October 29, 2021

Reading by poet Chen Chen and Princeton Creative Writing Seniors on November 9

Award-winning poet Chen Chen will read from his work at 5:00 p.m. on Tuesday, November 9, 2021, in-person in the Drapkin Studio in the Lewis Arts complex on the Princeton University campus. Joining him will be Thomas Dayzie, Mark Schorin, Malcolm Slutzky, Peter Taylor, and Ellen Whiteside, five seniors in Princeton’s Program in Creative Writing, who will also be reading from their recent work; Taylor will host the evening. This event is part of the 2021-2022 C.K. Williams Reading Series, named after the late Pulitzer Prize and National Book Award-winning poet C.K. Williams, who served on Princeton’s faculty for 20 years. This series showcases senior thesis students of the Program in Creative Writing alongside established writers as special guests.

This event, presented by the Lewis Center for the Arts, is free and open to the public, however all guests are required to be fully vaccinated against COVID-19 and to wear a mask when indoors. Tickets are required and available to reserve through University Ticketing.

chen seated in chair with crossed legs, wearing grey jeans and black blazer

Poet Chen Chen. Photo Credit: Mike Lovett

Chen Chen is the author of When I Grow Up I Want to Be a List of Further Possibilities (BOA Editions, 2017), which was longlisted for the National Book Award and won the Thom Gunn Award for Gay Poetry, the A. Poulin Jr. Poetry Prize, and the GLCA New Writers Award. His forthcoming poetry collection, Your Emergency Contact Has Experienced an Emergency (BOA Editions, 2022), was a finalist for the Lambda Literary Award for Gay Poetry and was named one of the best books by The Brooklyn Rail, Entropy, Library Journal, and others. In an interview with NPR, Chen explained, “I felt like I couldn’t be Chinese and American and gay all at the same time. I felt like the world I was in was telling me that these had to be very separate things.” As someone who was struggling with his sexuality and thinking about identity—with immigrant parents and wondering how to come out, “Poems were a way for those different experiences to come together, for them to be in the same room.” Chen’s work appears or is forthcoming in many publications, including Poetry and three editions of The Best American Poetry (2015, 2019, and 2021). Recently, Chen’s work has been translated into French, Greek, Spanish, and Russian, and Poets & Writers Magazine featured him in their Inspiration Issue as one of “Ten Poets Who Will Change the World.” Chen has received a Pushcart Prize and fellowships from Kundiman and the National Endowment for the Arts. He edits the literary journal Underblong. He has taught at Brandeis University as the 2018-2020 Jacob Ziskind Poet-in-Residence.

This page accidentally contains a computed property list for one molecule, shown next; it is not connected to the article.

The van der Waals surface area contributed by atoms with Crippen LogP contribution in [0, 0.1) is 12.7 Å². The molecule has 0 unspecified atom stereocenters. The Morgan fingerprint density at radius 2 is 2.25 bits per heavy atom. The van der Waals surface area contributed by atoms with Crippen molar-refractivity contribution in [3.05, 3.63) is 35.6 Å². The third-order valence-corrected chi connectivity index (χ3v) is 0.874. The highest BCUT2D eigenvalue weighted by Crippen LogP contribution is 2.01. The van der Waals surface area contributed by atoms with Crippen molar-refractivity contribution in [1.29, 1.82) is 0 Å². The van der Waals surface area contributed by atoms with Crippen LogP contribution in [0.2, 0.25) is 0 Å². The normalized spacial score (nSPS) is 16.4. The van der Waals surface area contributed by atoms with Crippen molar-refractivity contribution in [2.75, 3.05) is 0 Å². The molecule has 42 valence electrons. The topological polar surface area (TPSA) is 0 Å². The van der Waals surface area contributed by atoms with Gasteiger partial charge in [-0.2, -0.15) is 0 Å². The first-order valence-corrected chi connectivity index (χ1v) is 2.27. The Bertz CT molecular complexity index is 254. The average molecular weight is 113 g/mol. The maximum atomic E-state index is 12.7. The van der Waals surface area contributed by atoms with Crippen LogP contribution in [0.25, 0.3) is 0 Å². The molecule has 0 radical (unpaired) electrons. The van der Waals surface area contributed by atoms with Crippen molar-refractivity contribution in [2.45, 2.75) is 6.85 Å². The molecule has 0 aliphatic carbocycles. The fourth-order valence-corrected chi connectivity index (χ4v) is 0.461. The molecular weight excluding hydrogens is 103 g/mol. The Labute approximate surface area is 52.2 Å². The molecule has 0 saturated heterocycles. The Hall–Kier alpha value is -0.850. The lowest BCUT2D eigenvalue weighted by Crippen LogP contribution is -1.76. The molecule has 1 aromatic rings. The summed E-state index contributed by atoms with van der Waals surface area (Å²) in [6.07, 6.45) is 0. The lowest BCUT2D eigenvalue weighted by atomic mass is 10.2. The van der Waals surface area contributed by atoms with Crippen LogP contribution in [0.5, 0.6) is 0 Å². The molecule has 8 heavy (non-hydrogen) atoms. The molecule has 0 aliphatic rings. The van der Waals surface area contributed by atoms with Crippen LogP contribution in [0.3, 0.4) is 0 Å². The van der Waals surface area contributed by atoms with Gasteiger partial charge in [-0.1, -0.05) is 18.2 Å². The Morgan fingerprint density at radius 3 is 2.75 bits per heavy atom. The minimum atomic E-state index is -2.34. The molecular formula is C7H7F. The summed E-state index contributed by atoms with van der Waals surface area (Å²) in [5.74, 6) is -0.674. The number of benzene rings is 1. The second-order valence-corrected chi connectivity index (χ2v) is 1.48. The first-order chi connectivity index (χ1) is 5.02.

The five seniors, who are pursuing certificates in creative writing in addition to their major areas of study, will read from their senior thesis projects. They are among 31 Princeton seniors who are pursuing certificates in creative writing in addition to their major areas of study. Each is currently working on a novel, a screenplay, translations, or a collection of poems or short stories as part of a creative thesis for the certificate. Thesis students in the Program in Creative Writing work closely with a member of the faculty, which includes award-winning writers Michael Dickman, Aleksander Hemon, A.M. Homes, Daphne Kalotay, Christina Lazaridi, Jhumpa Lahiri, Yiyun Li, Paul Muldoon, Kirstin Valdez Quade, Susan Wheeler, and a number of distinguished lecturers and visiting professors.

Patrons in need of access accommodations in order to participate in this event are asked to contact the Lewis Center at at least one week in advance of the event date.

To learn more about the reading series, the Program in Creative Writing, and the more than 100 public performances, exhibitions, readings, screenings, concerts, and lectures presented each year by the Lewis Center for the Arts, most of them free, visit

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